Stokes brought down to earth but England's batting fires
What a great leveller this game can be.
A few days after becoming the most expensive overseas player in the IPL’s history, Ben Stokes saw his only complete over of England’s first warm-up match in St Kitts thrashed for 23 by a 20-year-old playing only his eighth List A game.
To be fair to Stokes, who had earlier made a half-century, the 20-year-old is some talent. Shimron Hetmyer, the former captain of the West Indies side that won the Under-19 World Cup, timed the ball beautifully and, having clipped Stokes’ first ball for six over square leg, laced a couple of boundaries through the off side before finishing the over with a pull over mid-wicket for another six. Two wides and a no-ball completed the picture and meant that, at that stage, Stokes’ last 10 deliveries in an England shirt against Caribbean opposition – going back to Carlos Braithwaite’s four sixes – had cost an eye-watering 47 runs.
Under normal circumstances, none of this would warrant much attention. Even the best endure bad days, after all, and warm-up days like this exist to help brush off the rust. All recent evidence suggests that, come the big occasion, Stokes will be the man England rely upon.
But coming, as it did, a few days after Stokes’ auction success, it demonstrated the pressure that he will be under every time he steps on to a pitch these days. He can no longer be considered a promising allrounder in the developmental stage of his career; he is a world star whose every move will be studied and followed. There will always be great expectation; there will always be scrutiny. His life has changed and it may not all be for the better.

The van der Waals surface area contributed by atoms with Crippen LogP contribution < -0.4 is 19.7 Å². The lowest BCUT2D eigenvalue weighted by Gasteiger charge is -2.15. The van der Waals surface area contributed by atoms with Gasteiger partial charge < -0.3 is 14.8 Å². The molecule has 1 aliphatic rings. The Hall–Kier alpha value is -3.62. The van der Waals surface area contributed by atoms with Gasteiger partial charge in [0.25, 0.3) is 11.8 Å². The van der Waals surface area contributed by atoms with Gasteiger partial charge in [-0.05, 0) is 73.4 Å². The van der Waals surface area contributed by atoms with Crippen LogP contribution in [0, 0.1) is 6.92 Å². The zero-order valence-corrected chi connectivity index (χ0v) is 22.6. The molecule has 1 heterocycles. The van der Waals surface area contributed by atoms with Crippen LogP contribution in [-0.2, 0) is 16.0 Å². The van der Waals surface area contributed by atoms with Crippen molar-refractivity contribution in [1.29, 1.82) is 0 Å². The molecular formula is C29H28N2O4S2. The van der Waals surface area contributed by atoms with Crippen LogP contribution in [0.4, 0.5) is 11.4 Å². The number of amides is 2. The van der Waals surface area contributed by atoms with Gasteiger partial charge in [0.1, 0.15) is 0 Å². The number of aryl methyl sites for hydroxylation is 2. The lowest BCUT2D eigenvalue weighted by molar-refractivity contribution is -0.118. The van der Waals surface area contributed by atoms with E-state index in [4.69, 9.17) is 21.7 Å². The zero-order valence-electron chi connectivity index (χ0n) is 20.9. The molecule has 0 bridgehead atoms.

Still, with four of their top five making half-centuries and a final victory margin of 117 runs, Stokes’ tough over was a minor blip in a generally satisfactory day for England.
It showed how far they had come since they last visited St Kitts. At that time, less than two years ago, they were still reeling in the aftermath of their wretched 2015 World Cup performance. During their match against a St Kitts Invitational XI, it was announced that Paul Downton, the managing director of the England teams, had been sacked and the coaching staff were informed, ominously as it transpired, there would be no further changes “while they were on tour.” Peter Moores was subsequently sacked the moment England returned.
They are a much-changed white ball side now. It’s not just the personnel that is different, though the absence of the top run-scorer and wicket-taker in their ODI history (Ian Bell and James Anderson respectively) is notable, but that the mentality has changed. Remarkably, given how poorly they performed in the most recent global ODI event, several bookies make them favourites for the Champions Trophy to be played in June. It seemed unthinkable in April 2015. Read more
Source: ESPN Cricinfo